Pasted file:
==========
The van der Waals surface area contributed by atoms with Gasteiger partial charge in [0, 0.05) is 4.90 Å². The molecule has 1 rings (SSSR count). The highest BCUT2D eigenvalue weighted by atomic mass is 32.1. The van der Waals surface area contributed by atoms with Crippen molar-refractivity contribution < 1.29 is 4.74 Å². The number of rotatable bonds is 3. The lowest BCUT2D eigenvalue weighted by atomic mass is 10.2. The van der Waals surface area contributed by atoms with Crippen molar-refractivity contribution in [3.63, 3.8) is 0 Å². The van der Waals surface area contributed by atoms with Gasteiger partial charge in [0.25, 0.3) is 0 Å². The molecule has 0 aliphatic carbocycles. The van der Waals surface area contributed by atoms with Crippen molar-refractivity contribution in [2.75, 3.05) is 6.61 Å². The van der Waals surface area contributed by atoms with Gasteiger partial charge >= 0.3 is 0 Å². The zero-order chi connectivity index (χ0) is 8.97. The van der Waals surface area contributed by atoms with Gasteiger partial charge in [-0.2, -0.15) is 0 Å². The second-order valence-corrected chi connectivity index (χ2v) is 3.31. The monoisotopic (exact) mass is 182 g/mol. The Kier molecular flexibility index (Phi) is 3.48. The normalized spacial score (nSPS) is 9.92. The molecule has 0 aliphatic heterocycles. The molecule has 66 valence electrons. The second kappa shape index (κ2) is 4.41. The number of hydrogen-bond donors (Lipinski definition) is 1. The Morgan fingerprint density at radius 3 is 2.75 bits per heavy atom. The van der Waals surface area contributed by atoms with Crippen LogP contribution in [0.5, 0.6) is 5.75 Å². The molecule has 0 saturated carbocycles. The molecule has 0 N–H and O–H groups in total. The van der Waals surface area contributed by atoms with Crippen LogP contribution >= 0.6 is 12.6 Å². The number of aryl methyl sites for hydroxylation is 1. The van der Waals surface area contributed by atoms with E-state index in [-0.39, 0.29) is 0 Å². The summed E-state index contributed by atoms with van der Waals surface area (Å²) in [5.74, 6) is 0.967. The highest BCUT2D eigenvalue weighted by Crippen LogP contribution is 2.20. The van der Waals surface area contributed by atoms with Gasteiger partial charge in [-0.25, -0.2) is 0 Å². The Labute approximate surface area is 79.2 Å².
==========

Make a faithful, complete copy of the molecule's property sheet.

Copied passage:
The van der Waals surface area contributed by atoms with Gasteiger partial charge in [0, 0.05) is 4.90 Å². The molecule has 1 rings (SSSR count). The highest BCUT2D eigenvalue weighted by atomic mass is 32.1. The van der Waals surface area contributed by atoms with Crippen molar-refractivity contribution < 1.29 is 4.74 Å². The number of rotatable bonds is 3. The lowest BCUT2D eigenvalue weighted by atomic mass is 10.2. The van der Waals surface area contributed by atoms with Crippen molar-refractivity contribution in [3.63, 3.8) is 0 Å². The van der Waals surface area contributed by atoms with Gasteiger partial charge in [0.25, 0.3) is 0 Å². The molecule has 0 aliphatic carbocycles. The van der Waals surface area contributed by atoms with Crippen molar-refractivity contribution in [2.75, 3.05) is 6.61 Å². The van der Waals surface area contributed by atoms with Gasteiger partial charge >= 0.3 is 0 Å². The zero-order chi connectivity index (χ0) is 8.97. The van der Waals surface area contributed by atoms with Gasteiger partial charge in [-0.2, -0.15) is 0 Å². The second-order valence-corrected chi connectivity index (χ2v) is 3.31. The monoisotopic (exact) mass is 182 g/mol. The Kier molecular flexibility index (Phi) is 3.48. The normalized spacial score (nSPS) is 9.92. The molecule has 0 aliphatic heterocycles. The molecule has 66 valence electrons. The second kappa shape index (κ2) is 4.41. The number of hydrogen-bond donors (Lipinski definition) is 1. The Morgan fingerprint density at radius 3 is 2.75 bits per heavy atom. The van der Waals surface area contributed by atoms with Crippen LogP contribution in [0.5, 0.6) is 5.75 Å². The molecule has 0 saturated carbocycles. The molecule has 0 N–H and O–H groups in total. The van der Waals surface area contributed by atoms with Crippen LogP contribution >= 0.6 is 12.6 Å². The number of aryl methyl sites for hydroxylation is 1. The van der Waals surface area contributed by atoms with E-state index in [-0.39, 0.29) is 0 Å². The summed E-state index contributed by atoms with van der Waals surface area (Å²) in [5.74, 6) is 0.967. The highest BCUT2D eigenvalue weighted by Crippen LogP contribution is 2.20. The van der Waals surface area contributed by atoms with Gasteiger partial charge in [-0.25, -0.2) is 0 Å². The Labute approximate surface area is 79.2 Å².